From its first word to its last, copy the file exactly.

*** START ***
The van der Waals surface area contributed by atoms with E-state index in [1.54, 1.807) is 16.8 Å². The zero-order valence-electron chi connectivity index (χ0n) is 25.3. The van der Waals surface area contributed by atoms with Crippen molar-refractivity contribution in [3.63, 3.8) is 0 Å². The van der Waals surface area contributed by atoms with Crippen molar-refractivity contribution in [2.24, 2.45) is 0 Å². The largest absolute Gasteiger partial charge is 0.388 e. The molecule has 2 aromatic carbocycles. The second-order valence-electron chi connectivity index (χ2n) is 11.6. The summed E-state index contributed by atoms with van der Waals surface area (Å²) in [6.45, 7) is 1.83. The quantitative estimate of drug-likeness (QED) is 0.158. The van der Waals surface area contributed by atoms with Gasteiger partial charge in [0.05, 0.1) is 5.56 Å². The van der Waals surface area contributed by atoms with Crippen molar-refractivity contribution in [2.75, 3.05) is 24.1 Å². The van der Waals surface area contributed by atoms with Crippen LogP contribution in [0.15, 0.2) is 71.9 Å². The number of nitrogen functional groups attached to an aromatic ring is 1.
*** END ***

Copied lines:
The van der Waals surface area contributed by atoms with E-state index in [1.54, 1.807) is 16.8 Å². The zero-order valence-electron chi connectivity index (χ0n) is 25.3. The van der Waals surface area contributed by atoms with Crippen molar-refractivity contribution in [3.63, 3.8) is 0 Å². The van der Waals surface area contributed by atoms with Crippen molar-refractivity contribution in [2.24, 2.45) is 0 Å². The largest absolute Gasteiger partial charge is 0.388 e. The molecule has 2 aromatic carbocycles. The second-order valence-electron chi connectivity index (χ2n) is 11.6. The summed E-state index contributed by atoms with van der Waals surface area (Å²) in [6.45, 7) is 1.83. The quantitative estimate of drug-likeness (QED) is 0.158. The van der Waals surface area contributed by atoms with Gasteiger partial charge in [0.05, 0.1) is 5.56 Å². The van der Waals surface area contributed by atoms with Crippen molar-refractivity contribution in [2.75, 3.05) is 24.1 Å². The van der Waals surface area contributed by atoms with Crippen LogP contribution in [0.15, 0.2) is 71.9 Å². The number of nitrogen functional groups attached to an aromatic ring is 1.